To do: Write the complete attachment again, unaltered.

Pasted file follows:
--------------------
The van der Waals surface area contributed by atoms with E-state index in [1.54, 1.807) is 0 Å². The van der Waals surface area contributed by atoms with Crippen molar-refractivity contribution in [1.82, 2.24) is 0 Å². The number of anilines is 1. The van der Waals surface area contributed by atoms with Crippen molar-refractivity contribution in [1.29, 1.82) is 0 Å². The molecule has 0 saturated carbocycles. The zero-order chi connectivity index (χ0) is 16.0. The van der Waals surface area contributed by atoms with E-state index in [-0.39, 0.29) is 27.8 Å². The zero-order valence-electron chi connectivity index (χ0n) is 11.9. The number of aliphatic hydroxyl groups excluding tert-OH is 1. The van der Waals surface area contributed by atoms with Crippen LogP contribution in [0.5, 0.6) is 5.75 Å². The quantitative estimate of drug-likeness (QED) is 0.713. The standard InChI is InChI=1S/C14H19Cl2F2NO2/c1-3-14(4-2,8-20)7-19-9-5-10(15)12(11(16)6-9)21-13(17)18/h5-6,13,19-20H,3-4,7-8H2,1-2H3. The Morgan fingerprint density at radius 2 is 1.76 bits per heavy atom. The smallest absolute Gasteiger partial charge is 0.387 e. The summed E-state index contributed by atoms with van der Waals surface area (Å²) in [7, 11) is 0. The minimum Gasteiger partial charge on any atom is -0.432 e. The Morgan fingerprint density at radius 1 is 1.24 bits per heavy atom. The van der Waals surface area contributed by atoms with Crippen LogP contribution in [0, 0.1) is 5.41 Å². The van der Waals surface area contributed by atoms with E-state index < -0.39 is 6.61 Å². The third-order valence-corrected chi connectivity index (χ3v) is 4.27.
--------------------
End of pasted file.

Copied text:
The van der Waals surface area contributed by atoms with E-state index in [1.54, 1.807) is 0 Å². The van der Waals surface area contributed by atoms with Crippen molar-refractivity contribution in [1.82, 2.24) is 0 Å². The number of anilines is 1. The van der Waals surface area contributed by atoms with Crippen molar-refractivity contribution in [1.29, 1.82) is 0 Å². The molecule has 0 saturated carbocycles. The zero-order chi connectivity index (χ0) is 16.0. The van der Waals surface area contributed by atoms with E-state index in [-0.39, 0.29) is 27.8 Å². The zero-order valence-electron chi connectivity index (χ0n) is 11.9. The number of aliphatic hydroxyl groups excluding tert-OH is 1. The van der Waals surface area contributed by atoms with Crippen LogP contribution in [0.5, 0.6) is 5.75 Å². The quantitative estimate of drug-likeness (QED) is 0.713. The standard InChI is InChI=1S/C14H19Cl2F2NO2/c1-3-14(4-2,8-20)7-19-9-5-10(15)12(11(16)6-9)21-13(17)18/h5-6,13,19-20H,3-4,7-8H2,1-2H3. The Morgan fingerprint density at radius 2 is 1.76 bits per heavy atom. The smallest absolute Gasteiger partial charge is 0.387 e. The summed E-state index contributed by atoms with van der Waals surface area (Å²) in [7, 11) is 0. The minimum Gasteiger partial charge on any atom is -0.432 e. The Morgan fingerprint density at radius 1 is 1.24 bits per heavy atom. The van der Waals surface area contributed by atoms with Crippen LogP contribution in [0, 0.1) is 5.41 Å². The van der Waals surface area contributed by atoms with E-state index < -0.39 is 6.61 Å². The third-order valence-corrected chi connectivity index (χ3v) is 4.27.